Power blackouts - Using alternative fuel and electricity generation safely
Page contents: Power generators | Purchasing a generator | Using a portable generator safely | To avoid electrocution | Refuelling a generator | Using appliances connected to a generator | Preventing carbon monoxide poisoning | Further information | Download document
When power outages occur, usually as a result of severe weather events, people sometimes use alternative sources of fuel or electricity generation for cooking, lighting, heating, or power.
Portable generators can allow some normal activities to continue, however it is important to use them with extreme caution.
Petrol or diesel powered generators can produce carbon monoxide gas so must only be operated in a well ventilated outdoor area away from open windows and vents.
Carbon monoxide is invisible and you cannot smell it. If it builds up in the home, garage, caravan it can cause sudden illness, loss of consciousness and death. Think about your pets as well as your family.
Do not use appliances designed for outdoor use inside a home, basement, garage, caravan or tent, or even outside near an open window. Appliances such as power generators, grills, camp stoves, or other petrol, LP gas, natural gas, or charcoal-burning devices should only be used as specified by the manufacturer.
Although they are very useful, if not used safely portable generators can lead to:
- carbon monoxide poisoning from the engine exhaust
- electric shock or electrocution
Householders must follow the directions supplied with the generator to ensure safe operation.
Purchasing a generator
Permanently installed stationary generators are best suited for providing backup power to the home; only a licensed electrician must connect a permanent generator to electrical installations.
To prevent the generator from overloading it is important to consider the generator’s rating (wattage). The total rating of appliances operating at the same time must be less than the rating of the generator.
Using a portable generator safely
- Do not use a portable generator indoors. This includes inside a garage, carport, basement, crawlspace, or other enclosed or partially enclosed area, even with ventilation.
- Operate the generator outdoors away from windows.
- Read the manufacturer’s instructions before use.
- Do not overload the generator.
- Switch the generator off when refuelling or when not in use.
Opening doors and windows will not prevent carbon monoxide building up in the home.
It is a good idea to install battery-operated carbon monoxide alarms to alert you when carbon monoxide levels pose a health risk. Test the battery frequently and replace when needed.
To avoid electrocution
- Keep the generator dry and do not use in the rain or wet conditions.
- To protect the generator from moisture, use it on a dry surface under an open canopy-like structure, such as a tarpaulin held up on poles.
- Always dry your hands before touching the generator.
Refuelling a generator
- Ensure the generator is off and cool before refuelling. Petrol spilled on hot engine parts can ignite.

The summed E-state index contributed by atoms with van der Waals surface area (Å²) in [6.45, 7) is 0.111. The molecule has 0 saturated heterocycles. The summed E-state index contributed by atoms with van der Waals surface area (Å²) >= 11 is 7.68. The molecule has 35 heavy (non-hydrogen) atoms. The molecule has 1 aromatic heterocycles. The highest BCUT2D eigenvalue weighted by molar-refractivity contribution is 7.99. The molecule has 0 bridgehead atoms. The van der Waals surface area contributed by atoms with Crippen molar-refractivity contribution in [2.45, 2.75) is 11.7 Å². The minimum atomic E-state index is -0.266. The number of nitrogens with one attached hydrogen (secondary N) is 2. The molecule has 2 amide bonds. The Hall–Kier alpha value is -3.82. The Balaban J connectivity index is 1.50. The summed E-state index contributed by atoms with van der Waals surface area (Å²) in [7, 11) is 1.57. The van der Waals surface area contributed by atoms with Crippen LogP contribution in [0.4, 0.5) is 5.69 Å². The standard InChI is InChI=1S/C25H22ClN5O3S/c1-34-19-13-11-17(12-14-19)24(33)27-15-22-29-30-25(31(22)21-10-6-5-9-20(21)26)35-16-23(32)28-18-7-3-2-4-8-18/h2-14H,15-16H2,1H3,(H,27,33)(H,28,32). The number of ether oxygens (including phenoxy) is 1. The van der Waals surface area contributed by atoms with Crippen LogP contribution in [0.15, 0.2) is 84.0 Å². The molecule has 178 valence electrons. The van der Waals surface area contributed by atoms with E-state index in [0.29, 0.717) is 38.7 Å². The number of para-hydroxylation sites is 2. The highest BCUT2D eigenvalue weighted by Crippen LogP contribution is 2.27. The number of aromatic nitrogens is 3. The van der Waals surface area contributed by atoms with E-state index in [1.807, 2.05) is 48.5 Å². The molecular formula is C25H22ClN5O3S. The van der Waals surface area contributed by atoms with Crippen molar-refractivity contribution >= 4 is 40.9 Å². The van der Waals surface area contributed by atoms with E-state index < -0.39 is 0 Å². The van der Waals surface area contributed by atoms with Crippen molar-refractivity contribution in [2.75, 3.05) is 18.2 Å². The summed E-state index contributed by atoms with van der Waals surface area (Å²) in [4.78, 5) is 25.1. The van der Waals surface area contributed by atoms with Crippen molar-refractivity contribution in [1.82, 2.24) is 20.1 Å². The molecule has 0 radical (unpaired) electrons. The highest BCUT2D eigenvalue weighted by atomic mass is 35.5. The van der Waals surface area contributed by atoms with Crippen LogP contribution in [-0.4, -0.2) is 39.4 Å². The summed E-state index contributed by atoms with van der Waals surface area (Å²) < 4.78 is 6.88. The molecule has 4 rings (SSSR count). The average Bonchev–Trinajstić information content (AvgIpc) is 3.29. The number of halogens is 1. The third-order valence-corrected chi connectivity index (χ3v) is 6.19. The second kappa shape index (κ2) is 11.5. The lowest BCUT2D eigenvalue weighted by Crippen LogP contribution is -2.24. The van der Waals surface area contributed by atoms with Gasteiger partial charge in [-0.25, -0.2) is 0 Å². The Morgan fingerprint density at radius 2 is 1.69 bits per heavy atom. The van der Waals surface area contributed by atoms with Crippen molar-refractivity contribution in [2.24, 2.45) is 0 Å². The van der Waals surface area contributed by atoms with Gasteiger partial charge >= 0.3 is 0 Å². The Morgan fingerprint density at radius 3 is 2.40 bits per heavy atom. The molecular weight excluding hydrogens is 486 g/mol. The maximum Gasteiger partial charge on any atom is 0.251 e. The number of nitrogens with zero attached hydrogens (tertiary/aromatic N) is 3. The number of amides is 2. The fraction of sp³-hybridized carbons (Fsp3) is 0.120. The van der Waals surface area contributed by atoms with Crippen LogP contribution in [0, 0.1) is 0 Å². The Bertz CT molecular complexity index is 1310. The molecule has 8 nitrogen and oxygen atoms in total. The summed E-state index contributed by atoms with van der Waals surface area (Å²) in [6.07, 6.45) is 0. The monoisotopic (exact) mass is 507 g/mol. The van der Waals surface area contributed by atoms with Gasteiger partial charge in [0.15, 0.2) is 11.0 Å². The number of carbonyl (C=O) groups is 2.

- Store petrol outside the home in a locked shed or other protected area.
- Do not store any fuel near a fuel-burning appliance (such as a natural gas water heater in a garage).
Using appliances connected to a generator
If returning to a property that has been significantly damaged by fires or strong winds, it is important to first check wiring and other electrical installations before connecting and turning on any appliances.
Additionally you should:
- plug appliances directly into the generator via a heavy-duty, outdoor-rated extension cord
- use short extension leads that are in good condition and plugs that have all three prongs
- fully unwind extension leads from reels or drums.
Do not try to power the house wiring by plugging the generator into a wall outlet. This can ‘back feed’ along the power lines and is extremely dangerous to you and your neighbours.
Preventing carbon monoxide poisoning
- Never use a gas-range or oven to heat a home.
- Never use a charcoal grill, hibachi, lantern, or portable camping stove inside a home, tent, or caravan.
- Never run a generator, pressure washer, or any fuel-powered engine inside a basement, garage, or other enclosed structure, even if the doors or windows are open, unless the equipment is professionally installed and vented.
- Keep vents and flues free of debris, especially if winds are high, as flying debris can block ventilation openings.
- Never run a motor vehicle, generator, pressure washer, or any fuel-powered engine outside an open window, door, or vent where exhaust can vent into an enclosed area.
- Never leave the motor running in a vehicle parked in an enclosed or partially enclosed space such as a garage.
- If you start to feel sick, dizzy, or weak get to fresh air immediately and seek immediate medical advice.
For further information
- For information about the safe use of gas or electricity contact Energy Safe Victoria on 9203 9700 or visit www.esv.vic.gov.au.
- For gas leak and emergency services in Victoria call 132 771.
- For information about the health effects of carbon monoxide exposure seek medical advice from your local doctor.
- For general health information about carbon monoxide contact the Environmental Health Unit, Department of Health on 1300 761 874.